Congressman Mike Michaud, who will be the Democratic candidate for governor of Maine next year, announced yesterday that he is gay. His announcement has received a tremendous amount of publicity online and in newspapers, at least partly because, if elected, Michaud would be the nation’s first openly gay governor. The big buzz has been lauding Michaud’s courage in announcing that he is gay? But is this really courage?
In 2013, homosexuality is widely accepted, so it it does not take any extraordinary courage to tell the world you are gay. I am sure it is not easy for a man in his fifties to announce that he is gay after a lifetime of hiding his sexual orientation. Today’s youth grows up accepting homosexuality as common, unlike when Michaud was growing up. Gay friends in their early fifties have told me that coming out was the most difficult thing they ever did. Nonetheless, this is 2013, and gay people and same-sex marriage are at least accepted, and often embraced or even celebrated, by most people. Maine is the only state in which same-sex marriage became law by popular vote, as opposed to an act of the legislature, and most Mainers are live-and-let-live people. So for Michaud to come out did not require the amount of courage for which he is being praised.
The fact that Michaud is gay has been an open secret in Maine. It does not take any special courage to confirm what most people already know or at least strongly suspect. Many of Michaud’s constituents in Maine’s Second District knew he was gay, and most do not care. In addition, Michaud openly associated with gay people in Ogunquit, in southern Maine, which is the state’s gay hotspot.
If Michaud really had been courageous about his sexual orientation, he would have announced it five, ten, twenty or more years ago. He would have been courageous to announce it a couple decades ago, when people were not nearly as accepting of homosexuality as they are now. It is not incredibly courageous to come out now, when most people do not care.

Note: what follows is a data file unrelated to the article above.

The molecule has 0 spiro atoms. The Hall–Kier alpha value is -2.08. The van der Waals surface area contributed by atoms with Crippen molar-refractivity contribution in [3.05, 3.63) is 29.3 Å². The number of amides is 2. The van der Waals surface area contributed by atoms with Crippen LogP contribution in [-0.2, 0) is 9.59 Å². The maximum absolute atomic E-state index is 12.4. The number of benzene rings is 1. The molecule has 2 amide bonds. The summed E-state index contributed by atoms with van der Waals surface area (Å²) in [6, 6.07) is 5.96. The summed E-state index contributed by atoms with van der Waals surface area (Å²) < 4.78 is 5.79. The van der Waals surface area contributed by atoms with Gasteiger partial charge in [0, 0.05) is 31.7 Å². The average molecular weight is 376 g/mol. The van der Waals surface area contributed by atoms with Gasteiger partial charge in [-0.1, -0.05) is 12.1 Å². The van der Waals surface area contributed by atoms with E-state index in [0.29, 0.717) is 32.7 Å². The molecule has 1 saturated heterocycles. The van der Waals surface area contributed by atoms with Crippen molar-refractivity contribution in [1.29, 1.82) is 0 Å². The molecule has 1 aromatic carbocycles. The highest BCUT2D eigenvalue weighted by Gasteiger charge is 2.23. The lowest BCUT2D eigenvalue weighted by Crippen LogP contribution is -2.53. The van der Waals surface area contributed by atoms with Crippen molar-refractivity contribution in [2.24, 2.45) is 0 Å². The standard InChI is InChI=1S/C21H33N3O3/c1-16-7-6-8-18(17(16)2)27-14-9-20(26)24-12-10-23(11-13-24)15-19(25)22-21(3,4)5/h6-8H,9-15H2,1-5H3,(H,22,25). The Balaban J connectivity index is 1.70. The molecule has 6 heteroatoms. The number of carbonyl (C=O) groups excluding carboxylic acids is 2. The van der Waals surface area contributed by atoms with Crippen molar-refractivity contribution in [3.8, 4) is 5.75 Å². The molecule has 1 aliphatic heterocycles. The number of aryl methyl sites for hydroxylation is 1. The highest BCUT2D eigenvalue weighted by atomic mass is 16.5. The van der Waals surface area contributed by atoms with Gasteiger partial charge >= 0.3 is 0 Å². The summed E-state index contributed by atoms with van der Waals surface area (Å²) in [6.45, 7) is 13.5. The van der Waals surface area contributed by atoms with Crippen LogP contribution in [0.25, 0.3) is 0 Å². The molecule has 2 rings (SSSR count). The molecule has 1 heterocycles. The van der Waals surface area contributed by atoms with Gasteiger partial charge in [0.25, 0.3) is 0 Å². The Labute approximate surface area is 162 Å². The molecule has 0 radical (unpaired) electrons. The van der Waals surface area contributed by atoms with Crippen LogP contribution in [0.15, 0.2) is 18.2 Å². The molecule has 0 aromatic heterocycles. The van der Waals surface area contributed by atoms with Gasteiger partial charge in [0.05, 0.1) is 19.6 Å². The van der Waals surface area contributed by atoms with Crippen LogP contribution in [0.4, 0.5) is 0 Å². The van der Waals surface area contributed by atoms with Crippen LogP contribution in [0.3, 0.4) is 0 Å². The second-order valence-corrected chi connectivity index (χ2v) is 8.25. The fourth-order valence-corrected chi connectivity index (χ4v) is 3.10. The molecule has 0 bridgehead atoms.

If Michaud was not being all that courageous, what was he being? Perhaps it seems cynical, but it can easily be argued that he is being opportunistic. Michaud is in a three-person race for governor that everyone expects to be very close, as was Maine’s last gubernatorial election. (This race features two of the three candidates from 2010, including the incumbent.) Michaud never announced his homosexuality during his eleven terms in the state legislature or in his six terms as a congressman. He never announced his homosexuality during any of the three campaigns in Maine to legalize same-sex marriage. Making his announcement during any of those times might have involved a degree of courage. But now, in 2013, Michaud needs votes in liberal southern Maine if he is to win election as governor. So why not announce he is gay? The liberals in southern Maine will love it and the out-of-state gay groups will shovel money into his campaign. Just as good, now anyone who opposes Michaud can, in today’s politically correct atmosphere, be labeled homophobic.
By announcing he is gay when he has nothing to lose (and in fact he might win the governorship in part by his coming out) and when the vast majority of people could care less, Mike Michaud did not show any great courage.
By James Bumbalo